Russia and the GOP: Friends with Benefits?

After the initial reports emerged that the Russian government had interfered in the 2016 presidential election with the intention of aiding Donald Trump, the dismissal from Team Trump was swift and predictable. The outage from Democrats, many of whom have long suspected Russian sympathies for The Donald, was equally predictable, but there were numerous Republicans who joined them in calling for an investigation. Longtime critics of Russia such as John McCain and Lindsey Graham quickly condemned the interference, and a handful of conservatives with an interest in free and fair elections also joined the fray.

The response from most Republicans, however, was meekness with a shrug, as many congressional conservatives raised doubts about the impact of the alleged hacking or the credibility and integrity of American intelligence agencies. Much of this is a simple political calculation – the mandate of the Republican president-elect will obviously not be strengthened by revelations that his election was aided by an authoritarian KGB-alum. However, there may a more long-term aspect to the political calculus here. After watching  the Russians meddle in presidential election that came down to razor-thin margins in a few states, some Republicans have to be asking: is it really a bad thing to have these guys on our side?

One of the most basic functions of any campaign, particularly in this hyper-partisan era, is gathering information on your opponent that can be used to portray them more negatively. Databases are mined, tax records are requested, business partners scrutinized, faded newspaper clippings see the light of day, and a lot of money is spent on the effort. While the impact of the resulting attack ads, one-liners, and talking points can be overstated, plenty of races on all levels have turned on information unearthed by such research.

As exhaustive and sophisticated as these efforts have become, most campaigns aren’t staging electronic Watergate operations intended to breach the internal communications of their rivals. Aside from the potential illegality of such actions, voters might not reward a campaign that peddles hacked information. Russia, however, can function as an outside information broker with hacking and electronic espionage operations that far surpass anything a campaign could bring to bear. It can also, as it did in this election, cover its tracks or at least maintain sufficient ambiguity over its role to conceal the source of the information until after election day. There is, of course, no shortage of online portals that can be used to anonymously dump enough information to affect the outcome of the race, and pinpointing the source of a hack can require a long and complicated investigative effort.

It might seem unlikely that the Republican Party will soften its position towards a historic adversary simply to garner an electronic electoral advantage. However, the power of sophisticated cyber-warfare and the ubiquity of electronic communications should be considered here. Every day, virtually every aide and every surrogate for a candidate communicates electronically, and each of those communications could potentially be accessed by a sufficiently skilled hacker and released for public consumption. Any off-color joke, insulting remark, poorly worded sentence, or half-baked policy idea by anyone in the vast universe of a presidential campaign is a potential liability.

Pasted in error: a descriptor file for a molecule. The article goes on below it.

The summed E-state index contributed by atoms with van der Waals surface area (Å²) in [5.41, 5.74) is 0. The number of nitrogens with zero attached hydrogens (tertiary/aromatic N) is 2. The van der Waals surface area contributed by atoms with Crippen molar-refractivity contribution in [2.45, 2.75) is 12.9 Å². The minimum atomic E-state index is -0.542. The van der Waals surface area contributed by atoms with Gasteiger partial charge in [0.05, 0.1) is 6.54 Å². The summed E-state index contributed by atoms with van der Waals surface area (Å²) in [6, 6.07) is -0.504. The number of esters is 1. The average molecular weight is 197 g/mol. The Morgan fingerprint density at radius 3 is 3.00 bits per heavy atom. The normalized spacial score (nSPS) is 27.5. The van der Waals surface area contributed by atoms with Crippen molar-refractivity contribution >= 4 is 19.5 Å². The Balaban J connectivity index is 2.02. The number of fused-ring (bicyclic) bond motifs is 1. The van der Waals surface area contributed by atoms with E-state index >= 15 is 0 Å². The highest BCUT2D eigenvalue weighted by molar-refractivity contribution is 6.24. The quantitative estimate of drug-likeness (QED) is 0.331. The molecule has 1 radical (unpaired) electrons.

The 2016 election, of course, more than demonstrated this. Most of the emails that were unveiled by the DNC hack, though gleefully exaggerated by the right and wildly misinterpreted by disillusioned liberal voters, were fairly innocuous. Bad ideas were proposed and unfriendly things were said about a senator from Vermont, but no crimes were uncovered. Nonetheless, the hacks may have cost Clinton the election, as the media proved itself willing and eager to dive down any rabbit hole unveiled by Wikileaks while simultaneously providing extensive negative commentary related to the investigation of Clinton’s email server.

Although it’s nice to think that Republicans would shy away from a Soviet-style leader such as Vladimir Putin, politicians from Sumerian times on have proven themselves willing and eager to alter their positions to appease people who can help them get elected. Plenty of politicians, left and right, have discovered their silence on an issue after a $50,000 check arrived at the P.O. box of their super PAC. While the extent of Russian meddling has yet to be established, it doesn’t seem unreasonable to think that, in an election decided by fractional percentage points in a few swing states, that the months-long theater of scandal authored by Russian hackers might have been decisive. We politely wish for a higher standard of virtue in our political leaders, but plenty of them would shrink from biting the hand that launched the phishing attack that exposed 60,000 potentially damning emails about their election opponent. It would be nice to assume that the veneration of our democratic traditions and the sanctity of elections untarnished by a murderous authoritarian would transcend partisanship, but plenty on the right have shown themselves unwilling to hurt themselves politically in the interest of defending such basic principles. After all, Russia just helped their party claim, against all odds, the biggest prize in politics. Will democratic principles really be an issue for them when that kind of power is at stake?